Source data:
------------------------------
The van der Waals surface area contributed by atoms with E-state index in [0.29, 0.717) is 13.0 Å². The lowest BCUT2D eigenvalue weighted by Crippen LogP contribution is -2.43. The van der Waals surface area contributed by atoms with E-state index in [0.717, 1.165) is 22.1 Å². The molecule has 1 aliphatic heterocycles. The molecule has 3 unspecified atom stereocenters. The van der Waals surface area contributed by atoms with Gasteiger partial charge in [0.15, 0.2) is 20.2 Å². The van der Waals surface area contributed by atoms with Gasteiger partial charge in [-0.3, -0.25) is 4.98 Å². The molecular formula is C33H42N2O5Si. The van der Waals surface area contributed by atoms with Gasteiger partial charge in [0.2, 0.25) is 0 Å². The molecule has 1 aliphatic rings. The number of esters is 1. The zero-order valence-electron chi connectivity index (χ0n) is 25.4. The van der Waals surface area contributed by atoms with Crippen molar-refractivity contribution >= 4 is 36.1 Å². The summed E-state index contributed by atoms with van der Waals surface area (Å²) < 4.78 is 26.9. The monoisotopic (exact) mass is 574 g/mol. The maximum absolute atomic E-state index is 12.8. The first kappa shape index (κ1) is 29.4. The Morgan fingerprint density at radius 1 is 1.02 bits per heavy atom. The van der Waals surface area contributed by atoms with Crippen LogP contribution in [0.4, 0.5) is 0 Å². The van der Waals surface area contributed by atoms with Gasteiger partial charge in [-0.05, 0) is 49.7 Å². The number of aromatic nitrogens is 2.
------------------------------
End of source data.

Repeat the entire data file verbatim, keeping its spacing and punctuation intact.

The van der Waals surface area contributed by atoms with E-state index in [0.29, 0.717) is 13.0 Å². The lowest BCUT2D eigenvalue weighted by Crippen LogP contribution is -2.43. The van der Waals surface area contributed by atoms with E-state index in [0.717, 1.165) is 22.1 Å². The molecule has 1 aliphatic heterocycles. The molecule has 3 unspecified atom stereocenters. The van der Waals surface area contributed by atoms with Gasteiger partial charge in [0.15, 0.2) is 20.2 Å². The van der Waals surface area contributed by atoms with Gasteiger partial charge in [-0.3, -0.25) is 4.98 Å². The molecular formula is C33H42N2O5Si. The van der Waals surface area contributed by atoms with Gasteiger partial charge in [0.2, 0.25) is 0 Å². The molecule has 1 aliphatic rings. The number of esters is 1. The zero-order valence-electron chi connectivity index (χ0n) is 25.4. The van der Waals surface area contributed by atoms with Crippen molar-refractivity contribution >= 4 is 36.1 Å². The summed E-state index contributed by atoms with van der Waals surface area (Å²) < 4.78 is 26.9. The monoisotopic (exact) mass is 574 g/mol. The maximum absolute atomic E-state index is 12.8. The first kappa shape index (κ1) is 29.4. The Morgan fingerprint density at radius 1 is 1.02 bits per heavy atom. The van der Waals surface area contributed by atoms with Crippen LogP contribution in [0.4, 0.5) is 0 Å². The van der Waals surface area contributed by atoms with Gasteiger partial charge in [-0.05, 0) is 49.7 Å². The number of aromatic nitrogens is 2.